There is still a lot of confusion over CPR, DNR, Healthcare Agent (POA) and their ability to make independent decisions.
There is also a lot of interest in euthanasia and physician assisted suicide.

Many people voiced their concern over management of dementia in family members and were worried about what to do for themselves if they also suffered from the same in the future. They found that at least in setting the advance care plan, they had some control over their lives which was very reassuring to them.

This experience of teaching large numbers of lay people in the essentials of conversations and seeing their reaction and evaluations reaffirms my belief that one of the simplest and most important conversations is to address the three questions - as already covered in this blog on earlier dates.
If everyone in the US did this, end of life decisions would be much, much easier and the cost of healthcare even will go down by not doing unnecessary, futile treatments.

It has been a most gratifying experience both professionally and personally, and I wish to thank Maureen Rovegno at the Department of Religion for the opportunity, my wife Jean for her support and help with this endeavor and God for Chautauqua Institute!!

If you have never been here, it is time you came.
At least go visit it on

Sunday, May 24, 2015

Take the Load off the patient and family

Nothing is more difficult than deciding on stopping or refusing life sustaining treatments. It is even more difficult and almost impossible for many a family members because of the emotional connections. Just as a father once said to me, "I would not want to be like this but she is my daughter. How can I make this decision which may end her life?"

I would like to share the story of Sally ( not her real name) where we were able to take the load of decision-making off her and the family's shoulders to obtain a good result.

Sally, age 62, was very sick with end stage liver disease with fluid accumulation all over, severe jaundice with heart failure and breathing problems. Now, she was totally bed bound and barely able to eat but mentally quite alert and making her decisions. Her prognosis was very poor and she was hospice appropriate with life expectancy of less than 6 months. her quality of life was very poor. She could communicate but barely smiled. If she were to arrest and be resuscitated, she probably would not respond and at best be on a vent and clinically at a worse level than now. Doctors felt that a "Do Not Resuscitate " order in case of an arrest would be the right thing to do.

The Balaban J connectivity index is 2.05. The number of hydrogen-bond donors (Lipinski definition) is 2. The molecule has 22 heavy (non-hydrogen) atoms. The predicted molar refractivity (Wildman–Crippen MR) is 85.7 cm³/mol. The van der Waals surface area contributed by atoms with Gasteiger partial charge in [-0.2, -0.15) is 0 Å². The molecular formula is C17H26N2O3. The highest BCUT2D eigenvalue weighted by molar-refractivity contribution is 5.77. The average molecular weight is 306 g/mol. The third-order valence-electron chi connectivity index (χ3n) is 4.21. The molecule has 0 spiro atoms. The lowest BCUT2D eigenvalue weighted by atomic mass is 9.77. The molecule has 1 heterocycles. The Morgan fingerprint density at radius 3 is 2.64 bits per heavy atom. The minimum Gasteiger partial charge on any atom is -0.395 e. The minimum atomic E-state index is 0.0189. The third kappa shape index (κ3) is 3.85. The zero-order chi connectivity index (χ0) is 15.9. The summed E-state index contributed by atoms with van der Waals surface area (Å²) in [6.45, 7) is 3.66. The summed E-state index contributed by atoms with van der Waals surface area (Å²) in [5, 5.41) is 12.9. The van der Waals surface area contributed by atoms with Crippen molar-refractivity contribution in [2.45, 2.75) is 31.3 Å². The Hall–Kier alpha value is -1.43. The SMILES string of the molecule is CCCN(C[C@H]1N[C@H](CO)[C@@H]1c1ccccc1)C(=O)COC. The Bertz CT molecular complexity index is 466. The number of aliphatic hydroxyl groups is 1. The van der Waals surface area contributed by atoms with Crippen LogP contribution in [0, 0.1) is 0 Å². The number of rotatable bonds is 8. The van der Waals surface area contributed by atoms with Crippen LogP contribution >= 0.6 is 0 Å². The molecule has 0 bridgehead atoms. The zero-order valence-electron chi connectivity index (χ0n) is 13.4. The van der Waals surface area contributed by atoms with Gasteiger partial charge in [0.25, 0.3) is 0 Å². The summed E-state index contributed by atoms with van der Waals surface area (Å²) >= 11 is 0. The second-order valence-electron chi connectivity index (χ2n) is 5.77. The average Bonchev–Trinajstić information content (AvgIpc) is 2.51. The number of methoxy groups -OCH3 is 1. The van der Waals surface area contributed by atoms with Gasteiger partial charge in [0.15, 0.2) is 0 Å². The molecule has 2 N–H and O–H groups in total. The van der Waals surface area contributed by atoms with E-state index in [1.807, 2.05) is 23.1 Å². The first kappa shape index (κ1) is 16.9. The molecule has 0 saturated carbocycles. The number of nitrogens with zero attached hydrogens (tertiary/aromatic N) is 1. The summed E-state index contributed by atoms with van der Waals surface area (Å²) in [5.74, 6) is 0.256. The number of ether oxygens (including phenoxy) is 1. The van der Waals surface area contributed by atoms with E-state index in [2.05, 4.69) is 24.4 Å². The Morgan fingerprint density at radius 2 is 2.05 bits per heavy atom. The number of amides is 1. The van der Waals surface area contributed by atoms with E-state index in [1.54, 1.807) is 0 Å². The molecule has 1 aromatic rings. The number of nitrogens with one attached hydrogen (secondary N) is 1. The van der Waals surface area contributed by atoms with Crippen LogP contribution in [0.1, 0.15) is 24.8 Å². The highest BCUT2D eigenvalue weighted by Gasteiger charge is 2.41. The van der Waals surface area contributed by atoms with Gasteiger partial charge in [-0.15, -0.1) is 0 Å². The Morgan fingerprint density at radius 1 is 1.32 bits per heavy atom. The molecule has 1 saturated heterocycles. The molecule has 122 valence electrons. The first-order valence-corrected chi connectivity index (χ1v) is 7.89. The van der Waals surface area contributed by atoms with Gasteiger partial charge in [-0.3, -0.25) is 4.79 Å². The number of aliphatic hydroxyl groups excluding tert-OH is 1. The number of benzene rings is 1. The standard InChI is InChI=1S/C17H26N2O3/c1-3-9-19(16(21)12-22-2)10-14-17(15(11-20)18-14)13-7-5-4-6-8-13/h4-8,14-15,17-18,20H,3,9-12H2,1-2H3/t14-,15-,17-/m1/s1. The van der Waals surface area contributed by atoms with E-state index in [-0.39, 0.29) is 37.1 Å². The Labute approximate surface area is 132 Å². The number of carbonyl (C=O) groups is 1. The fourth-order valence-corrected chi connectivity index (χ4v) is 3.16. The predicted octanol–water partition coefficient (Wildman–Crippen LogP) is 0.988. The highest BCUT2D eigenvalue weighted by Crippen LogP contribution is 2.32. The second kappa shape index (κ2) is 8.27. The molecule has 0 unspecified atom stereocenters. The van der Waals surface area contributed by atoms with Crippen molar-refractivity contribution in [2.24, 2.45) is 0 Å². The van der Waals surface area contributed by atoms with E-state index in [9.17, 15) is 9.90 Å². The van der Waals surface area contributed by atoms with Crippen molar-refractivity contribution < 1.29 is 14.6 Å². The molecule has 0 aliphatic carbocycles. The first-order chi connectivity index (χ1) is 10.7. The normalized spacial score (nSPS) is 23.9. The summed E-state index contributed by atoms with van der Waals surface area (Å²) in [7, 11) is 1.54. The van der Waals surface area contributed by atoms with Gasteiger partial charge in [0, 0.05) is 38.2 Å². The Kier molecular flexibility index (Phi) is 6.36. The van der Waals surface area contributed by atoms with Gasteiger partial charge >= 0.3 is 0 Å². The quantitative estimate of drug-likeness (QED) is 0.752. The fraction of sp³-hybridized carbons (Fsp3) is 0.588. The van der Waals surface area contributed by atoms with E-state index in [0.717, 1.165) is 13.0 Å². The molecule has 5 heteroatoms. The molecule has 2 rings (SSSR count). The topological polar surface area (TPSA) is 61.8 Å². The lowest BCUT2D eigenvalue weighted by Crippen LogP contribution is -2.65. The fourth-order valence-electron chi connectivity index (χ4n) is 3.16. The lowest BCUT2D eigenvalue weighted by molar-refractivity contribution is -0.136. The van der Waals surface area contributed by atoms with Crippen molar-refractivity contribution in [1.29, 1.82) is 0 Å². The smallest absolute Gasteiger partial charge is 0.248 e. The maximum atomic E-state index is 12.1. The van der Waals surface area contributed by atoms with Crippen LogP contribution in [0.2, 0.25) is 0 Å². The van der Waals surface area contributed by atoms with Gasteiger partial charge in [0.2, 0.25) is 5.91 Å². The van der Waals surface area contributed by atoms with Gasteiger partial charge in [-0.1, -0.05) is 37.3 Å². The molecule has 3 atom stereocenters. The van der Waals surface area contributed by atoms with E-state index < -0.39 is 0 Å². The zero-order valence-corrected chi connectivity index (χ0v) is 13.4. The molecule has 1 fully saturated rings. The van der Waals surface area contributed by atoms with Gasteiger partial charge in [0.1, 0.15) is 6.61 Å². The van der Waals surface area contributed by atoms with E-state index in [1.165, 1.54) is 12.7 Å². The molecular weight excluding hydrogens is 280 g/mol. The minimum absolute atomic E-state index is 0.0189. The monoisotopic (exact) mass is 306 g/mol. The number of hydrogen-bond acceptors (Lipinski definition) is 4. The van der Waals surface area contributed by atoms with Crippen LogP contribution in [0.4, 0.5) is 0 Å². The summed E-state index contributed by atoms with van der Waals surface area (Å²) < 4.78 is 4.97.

I was asked to consult. I agreed with her physicians and talked to the patient about the reasons why a DNR might make sense and for her to give it some thought. She understood and wanted to think about it. Family was involved in the discussion and privately seemed to support the notion.  The next day, the patient seemed quieter and voiced that this was a hard decision.  At this point, I decided to take the load off her shoulders and suggested that I work with her family and help them decide what is best for her, knowing they had her best interest at heart. Her face relaxed and she quickly agreed. Thus, we took load off of her shoulders.

Now, working with the family, we told them that these choices are medical decisions.  In such cases, there are treatments and procedures that are of no benefit to the patient. In other words, they do not help us get to the goals we want to achieve, namely to get her better. Instead, we would be prolonging the dying process and increasing pain and suffering, not just for her, but for all concerned. The family needed to look at this a medical decision, understand the reasons and not feel that this is only their decision.  The family did not object. Thus we were able to take the load off family's shoulders too by making this a medical decision. All they had to do was show their understanding. In addition to the do not resuscitate/ allow natural death order, family and patient agreed to a hospice consult.

Our job as palliative care physicians and teams is to help patient and families make difficult decisions.  We help them understand why their decisions makes sense so that in the end they can be at peace with their decisions knowing they did what was best for their loved one even though it was very hard.